Next Meeting:
When:Friday, August 27, 2021
Where:The Lansing Center, Second Floor 
Time:Noon to 1:30 p.m.
Speaker:Joan Nelson, Director Allen Neighborhood Center
Topic:"Allen Place:  What is it and How We Got Here"
Chair of the Day:Rebecca Bahar-Cook
Invocator: John Shaski
Editarian: Kevin Schumacher
Chair of the Month: Rebecca Bahar-Cook 
Biography for Trevor Pawl
Trevor Pawl is the Chief Mobility Officer for the State of Michigan, and leads the Michigan’s Office of Future Mobility and Electrification. In this position, Pawl is responsible for working across state government, academia and private industry to grow Michigan’s mobility ecosystem through strategic policy recommendations and new support services for companies focused on the future of transportation.
Prior to this position, Pawl served as the Senior Vice President of Business Innovation at the MEDC, where he led the official state programs for mobility (PlanetM), supply chain assistance (Pure Michigan Business Connect), export assistance (Michigan International Trade program) and entrepreneurial assistance (Michigan Entrepreneurship and Innovation Program).
Before joining the MEDC, Pawl brought with him experience in supply chain matchmaking, having led the creation of the economic development program, Connection Point, at the Detroit Regional Chamber, which later became Pure Michigan Business Connect.
Trevor has been named Crain’s Detroit Business’s “40 Under 40” and “50 Names to Know in Government”. He’s also been named Development Counsellors International’s “40 Under 40 Rising Stars of Economic Development” and the Great Lakes Women’s Business Council’s “Government Advocate of the Year”.
Pawl holds a Bachelor’s degree in Economics and Marketing from Grand Valley State University and a Master of Business Administration from the University of Detroit Mercy.
What in Blue Blazes?
Dave Trumpie and Kevin Schumacher didn’t know each other before Rotary, but enjoyed cycling and camping this past weekend through parts of the North Country Scenic Trail in the Manistee National Forest (due East of Ludington). The trail is marked by blue blazes on trees that you can see on the attached picture. If you get together with other Rotarians outside of our Friday lunch (boat rides? Hobbies? I’d even accept golf pictures), send a picture in to the Rotogram and we’ll expand our Rotary comradery to the next level. Just an fyi, Dave’s an awesome photographer, but when doing selfies with others, he frequently does this signature shot of only half his face getting into the frame. Close enough if you’re riding with a Yooper.
Resigned Members
The following members have recently elected to resign from our Club:
  • Gabrielle Haskins
  • Cindy Kangas
  • John Collins
Editarian Report from August 13, 2021
At 12:30 President Sue opened the meeting with the ringing of the Rotary bell.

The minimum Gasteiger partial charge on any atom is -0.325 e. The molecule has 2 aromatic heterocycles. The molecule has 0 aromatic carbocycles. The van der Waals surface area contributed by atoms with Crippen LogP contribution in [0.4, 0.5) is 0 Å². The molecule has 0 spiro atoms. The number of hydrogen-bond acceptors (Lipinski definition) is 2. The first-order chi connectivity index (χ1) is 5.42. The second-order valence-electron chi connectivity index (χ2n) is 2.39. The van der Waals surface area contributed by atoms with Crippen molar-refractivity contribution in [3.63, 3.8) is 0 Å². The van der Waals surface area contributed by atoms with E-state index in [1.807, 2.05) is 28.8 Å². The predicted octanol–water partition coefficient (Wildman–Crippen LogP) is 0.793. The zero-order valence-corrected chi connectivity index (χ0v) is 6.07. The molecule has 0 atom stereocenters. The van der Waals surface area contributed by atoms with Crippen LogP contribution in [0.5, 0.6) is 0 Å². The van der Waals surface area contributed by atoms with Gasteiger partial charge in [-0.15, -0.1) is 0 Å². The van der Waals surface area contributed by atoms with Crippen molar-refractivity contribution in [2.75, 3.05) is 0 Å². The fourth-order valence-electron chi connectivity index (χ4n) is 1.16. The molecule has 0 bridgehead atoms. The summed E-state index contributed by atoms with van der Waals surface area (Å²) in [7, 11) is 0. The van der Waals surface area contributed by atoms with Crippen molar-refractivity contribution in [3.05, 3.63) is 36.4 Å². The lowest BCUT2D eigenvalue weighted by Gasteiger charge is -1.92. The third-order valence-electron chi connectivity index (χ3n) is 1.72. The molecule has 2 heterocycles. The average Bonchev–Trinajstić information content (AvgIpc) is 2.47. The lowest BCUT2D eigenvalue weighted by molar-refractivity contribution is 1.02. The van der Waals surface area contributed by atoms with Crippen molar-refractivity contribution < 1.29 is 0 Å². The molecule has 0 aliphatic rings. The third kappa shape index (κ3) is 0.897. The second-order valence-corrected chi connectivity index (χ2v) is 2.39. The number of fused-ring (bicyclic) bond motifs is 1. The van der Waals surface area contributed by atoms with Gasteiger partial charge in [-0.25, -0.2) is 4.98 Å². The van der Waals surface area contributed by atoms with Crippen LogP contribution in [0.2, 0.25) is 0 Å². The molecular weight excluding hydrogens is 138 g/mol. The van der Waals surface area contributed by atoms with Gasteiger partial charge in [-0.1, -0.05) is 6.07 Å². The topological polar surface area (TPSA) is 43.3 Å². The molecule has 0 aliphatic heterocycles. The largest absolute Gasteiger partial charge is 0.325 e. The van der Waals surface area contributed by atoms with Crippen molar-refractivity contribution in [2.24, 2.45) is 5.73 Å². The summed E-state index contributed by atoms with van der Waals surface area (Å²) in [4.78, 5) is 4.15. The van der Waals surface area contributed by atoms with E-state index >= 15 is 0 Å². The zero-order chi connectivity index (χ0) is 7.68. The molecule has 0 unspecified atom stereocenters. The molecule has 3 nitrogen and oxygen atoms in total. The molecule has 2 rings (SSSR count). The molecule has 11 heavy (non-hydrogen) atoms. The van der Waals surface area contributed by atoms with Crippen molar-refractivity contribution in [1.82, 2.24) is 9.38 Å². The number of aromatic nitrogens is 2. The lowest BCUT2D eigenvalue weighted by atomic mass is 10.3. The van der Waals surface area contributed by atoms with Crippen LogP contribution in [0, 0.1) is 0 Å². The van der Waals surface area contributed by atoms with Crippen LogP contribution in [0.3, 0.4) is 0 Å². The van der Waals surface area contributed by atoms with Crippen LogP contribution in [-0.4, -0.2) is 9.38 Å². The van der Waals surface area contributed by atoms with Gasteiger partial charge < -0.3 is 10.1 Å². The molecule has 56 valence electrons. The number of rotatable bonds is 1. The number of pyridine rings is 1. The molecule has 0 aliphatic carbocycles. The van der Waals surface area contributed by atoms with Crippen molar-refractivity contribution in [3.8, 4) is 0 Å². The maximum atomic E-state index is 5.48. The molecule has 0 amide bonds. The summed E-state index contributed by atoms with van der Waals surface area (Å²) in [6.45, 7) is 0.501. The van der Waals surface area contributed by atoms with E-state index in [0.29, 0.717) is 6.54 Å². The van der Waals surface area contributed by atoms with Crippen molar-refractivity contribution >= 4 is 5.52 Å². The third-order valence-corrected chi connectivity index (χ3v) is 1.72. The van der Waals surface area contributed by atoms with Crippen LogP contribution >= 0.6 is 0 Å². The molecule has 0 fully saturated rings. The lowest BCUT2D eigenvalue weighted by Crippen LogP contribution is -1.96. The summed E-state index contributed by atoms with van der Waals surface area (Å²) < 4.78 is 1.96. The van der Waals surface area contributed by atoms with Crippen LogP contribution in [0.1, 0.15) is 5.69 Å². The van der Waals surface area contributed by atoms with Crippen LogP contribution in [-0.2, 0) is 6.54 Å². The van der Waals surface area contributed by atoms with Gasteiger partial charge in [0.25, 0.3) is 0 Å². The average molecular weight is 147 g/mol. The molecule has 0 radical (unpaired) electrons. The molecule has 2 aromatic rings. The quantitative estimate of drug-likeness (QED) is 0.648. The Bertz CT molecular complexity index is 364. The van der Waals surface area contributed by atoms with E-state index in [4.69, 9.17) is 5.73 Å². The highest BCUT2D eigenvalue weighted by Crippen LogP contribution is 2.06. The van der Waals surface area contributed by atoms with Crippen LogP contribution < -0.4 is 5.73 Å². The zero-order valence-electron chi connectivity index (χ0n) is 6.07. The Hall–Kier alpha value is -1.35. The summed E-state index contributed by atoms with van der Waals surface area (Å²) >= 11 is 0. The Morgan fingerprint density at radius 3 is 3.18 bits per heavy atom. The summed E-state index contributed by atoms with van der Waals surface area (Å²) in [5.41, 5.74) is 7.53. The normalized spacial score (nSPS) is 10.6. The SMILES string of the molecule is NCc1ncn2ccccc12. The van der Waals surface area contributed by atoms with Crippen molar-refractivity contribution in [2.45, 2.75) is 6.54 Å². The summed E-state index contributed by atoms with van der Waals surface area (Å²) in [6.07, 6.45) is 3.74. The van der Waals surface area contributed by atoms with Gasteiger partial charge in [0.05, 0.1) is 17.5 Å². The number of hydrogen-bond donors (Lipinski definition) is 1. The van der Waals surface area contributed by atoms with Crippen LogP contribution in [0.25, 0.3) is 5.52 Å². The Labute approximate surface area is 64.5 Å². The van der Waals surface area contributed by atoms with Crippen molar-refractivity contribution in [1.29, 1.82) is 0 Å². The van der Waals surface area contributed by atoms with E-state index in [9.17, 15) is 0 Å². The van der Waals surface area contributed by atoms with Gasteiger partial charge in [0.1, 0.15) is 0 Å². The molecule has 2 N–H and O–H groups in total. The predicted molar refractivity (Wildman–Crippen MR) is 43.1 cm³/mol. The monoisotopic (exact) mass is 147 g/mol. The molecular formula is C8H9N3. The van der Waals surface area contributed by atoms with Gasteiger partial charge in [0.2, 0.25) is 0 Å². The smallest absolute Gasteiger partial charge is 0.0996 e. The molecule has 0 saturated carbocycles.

In keeping with the entertainment theme of our speaker, Patrick Hanes played his guitar and sang the invocation – well some might call it singing. The message of the song, You’ll Never Walk Alone from Carousel, was on point as an anthem of support for the medical and theatre communities.
We all joined in the singing of the patriotic song, America.
Chris Holman brought a guest, Jordan Munster of High Caliber Carting at the north end of Meridian Mall. Wayne Williams thanked all Rotarians who called during the COVID-19 seclusion, and introduced Jim Barnes, of Williams Auto World.
Diane Sanborn announced the health of the club was good.
A recognition of the Medal of Honor recipient Navy Ensign Francis Flaherty was announced. Ensign Flaherty was killed in the attack on Pearl Harbor.
Ken Beachler introduced Adam Woolsey with a glowing review. Adam did not disappoint as he performed Someone to Watch Over Me and Can’t Take My Eyes Off of You both in stellar voice. John Dale Smith wowed us with a piano solo.
Chair of the Month and Day, Rebecca Bahar-Cook introduced our speaker, Emily Sutton-Smith, who has a listing on IMDb and can perform 10 dialects.
Ms. Sutton-Smith talked about the history, surviving the pandemic, and the future of the Williamston Theatre. The theater was started in 2004 and xis a professional resident theater that brings 11,000 visitors per year to Williamston. It has helped spur Williamston into a thriving “foodie” hotspot.
The theater closed a show on March 1, 2020 and began work on the next show. Several times they thought they would be able to begin their next production, but had to keep pivoting due to the COVID-19 pandemic. They ended up losing an entire season.
80% of the theater’s attendees are from outside Williamston so they wanted to keep people coming to support local businesses.
In the most recent pivot, the Williamston Theatre has started a Strolling Story Series with a historic walking tour of Williamston – “The Fire Tour” gives some local history, and there are several others in the series, including “Harriet Oriana,” an audio play and “Voices of the Midwest,” an interview with Philip Effiong who survived the civil war in Nigeria.
The Williamston Theatre’s goals for the 2021-2022 season are (1) Re-Open (2) Stay Open (3) Keep Everyone Safe. We all hope they are able to meet those goals!
President Sue thanked Emily Sutton-Smith for her presentation and announced that in lieu of a speaker’s gift we will be making a donation in his honor to a local organization through our Lansing Rotary Foundation which has, over the history of our club, given in excess of $2,000,000 to local organizations and projects.
Posted by Chris Swope,
Aug 27, 2021
"Allen Place: What is it and How We Got Here"
Sep 03, 2021
Sep 10, 2021
at the Lansing Center
Sep 17, 2021
"The Case for Equitable Economic Development"
View entire list
Rotary Club of Lansing
P. O. Box 13156
Lansing, MI   48901-3156
Meeting Responsibilities
August Birthday Chair
Philson, Brian
Sanborn, Diane
Swope, Chris
Chair of the Month
Bahar-Cook, Rebecca
Chair of the Day
Holman, J. Christopher
Robison, Lolo